As of Thursday, September 7, 2017
WINTHROP Fire officials counted 377 people at a Sept. 6 informational meeting about the Diamond Creek Fire.
The meeting, at the Winthrop Barn, was held in an open house format so people could talk directly to firefighters about efforts to contain the 104,000-acre, human-caused blaze burning 12 miles north of Mazama.
“The strong public turnout is indicative of the strength in this community, to stay engaged in the efforts by firefighters and get up-to-speed on our actions,” said Agency Administrator Erin Uloth.
The fire is 35 percent contained. Although it is burning primarily in the Pasayten Wilderness area, it has burned northward into Canada
On Wednesday, Sept. 6, the fire continued moving predominantly east in the Ashnola drainage and farther north into British Columbia. Smoke could be seen throughout the area as the fire progressed into the Little Willie drainage.
The fire area continues to burn into steep, rugged terrain.
On Sept. 7, chippers and bulldozers are improving fire lines by treating slash created as part of the preparation work on the indirect fire line, fire officials said. Chippers are working at Goat Creek Road No. 5225 past the 200 road junction, and also scouting and improving defensive lines north of Mazama.
Level I evacuation alerts remain in place for Mazama, Rendezvous and Lost River areas.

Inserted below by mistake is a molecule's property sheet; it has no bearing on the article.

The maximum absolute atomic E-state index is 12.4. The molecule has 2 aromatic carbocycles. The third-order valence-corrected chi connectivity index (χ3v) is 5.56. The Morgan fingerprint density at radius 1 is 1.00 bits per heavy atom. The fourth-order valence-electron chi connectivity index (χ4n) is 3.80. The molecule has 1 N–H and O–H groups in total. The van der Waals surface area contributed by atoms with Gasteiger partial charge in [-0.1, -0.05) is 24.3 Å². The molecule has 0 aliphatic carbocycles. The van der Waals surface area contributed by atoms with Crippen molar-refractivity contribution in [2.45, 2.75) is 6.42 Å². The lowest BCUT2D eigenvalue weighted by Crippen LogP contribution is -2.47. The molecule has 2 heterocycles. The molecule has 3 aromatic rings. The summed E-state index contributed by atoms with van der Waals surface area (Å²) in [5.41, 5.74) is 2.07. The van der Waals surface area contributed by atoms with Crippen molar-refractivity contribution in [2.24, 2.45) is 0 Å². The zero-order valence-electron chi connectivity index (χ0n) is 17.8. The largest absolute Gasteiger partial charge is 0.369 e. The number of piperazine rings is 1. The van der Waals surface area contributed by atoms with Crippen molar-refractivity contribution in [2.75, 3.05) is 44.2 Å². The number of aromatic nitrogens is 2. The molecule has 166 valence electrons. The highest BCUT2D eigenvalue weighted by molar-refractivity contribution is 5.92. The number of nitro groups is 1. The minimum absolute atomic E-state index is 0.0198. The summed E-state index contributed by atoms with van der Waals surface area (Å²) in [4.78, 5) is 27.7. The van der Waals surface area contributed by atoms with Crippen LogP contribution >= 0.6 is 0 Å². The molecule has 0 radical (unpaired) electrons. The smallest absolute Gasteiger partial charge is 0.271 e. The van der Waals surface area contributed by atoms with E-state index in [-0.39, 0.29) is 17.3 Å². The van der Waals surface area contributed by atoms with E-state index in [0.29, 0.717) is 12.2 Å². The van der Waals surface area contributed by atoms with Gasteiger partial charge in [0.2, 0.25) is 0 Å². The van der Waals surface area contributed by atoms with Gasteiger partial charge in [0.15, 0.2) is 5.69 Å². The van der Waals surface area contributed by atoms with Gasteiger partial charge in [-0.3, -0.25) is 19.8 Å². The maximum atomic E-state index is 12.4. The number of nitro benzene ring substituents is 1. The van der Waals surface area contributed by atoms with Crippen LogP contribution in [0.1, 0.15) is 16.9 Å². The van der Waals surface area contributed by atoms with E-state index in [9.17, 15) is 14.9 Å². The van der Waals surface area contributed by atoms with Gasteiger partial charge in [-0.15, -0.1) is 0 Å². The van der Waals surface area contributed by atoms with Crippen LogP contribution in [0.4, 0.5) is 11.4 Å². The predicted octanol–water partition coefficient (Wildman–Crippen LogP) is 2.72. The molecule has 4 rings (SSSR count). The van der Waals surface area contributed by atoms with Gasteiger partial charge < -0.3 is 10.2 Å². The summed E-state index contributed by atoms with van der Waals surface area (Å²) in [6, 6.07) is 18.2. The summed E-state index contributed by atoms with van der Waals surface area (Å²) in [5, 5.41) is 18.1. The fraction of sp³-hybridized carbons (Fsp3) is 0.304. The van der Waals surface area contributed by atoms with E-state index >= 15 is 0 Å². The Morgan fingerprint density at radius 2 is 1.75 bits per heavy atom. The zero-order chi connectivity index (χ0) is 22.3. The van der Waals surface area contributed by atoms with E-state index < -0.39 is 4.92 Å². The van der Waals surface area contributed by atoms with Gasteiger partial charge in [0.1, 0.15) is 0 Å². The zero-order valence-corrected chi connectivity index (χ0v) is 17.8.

The weather forecast calls for a slight chance of a shower or thunderstorm this afternoon, with a maximum temperature of 82 degrees and south winds of 2-6 mph. Gusty or erratic winds are expected near any thunderstorms.
Heavy smoke from five large fires in the Okanogan-Wenatchee National Forest will stay in area valleys today.
As of Thursday, 53 people are assigned to the fire.
To the east, on the Colville Indian Reservation, the Bridge Creek Fire is 85 percent contained. Most of the remaining work will involve firefighters mopping up and securing fire lines, fire officials said.
Heavy smoke is helping to keep the 3,711-acre fire down, but as the smoke lifts fire activity has the potential to increase with torching and burning in isolated areas of unburned fuels within the fire’s interior.
Resource advisers are working with fire officials to assess the needs and repair work necessary after fire suppression actions.
The fire danger level is “very high” across the Colville Indian Reservation, according to the Mount Tolman Fire Center.
The lightning-caused fire is 13 miles north-northeast of Keller; as of Sept. 7, 267 people were assigned to the fire.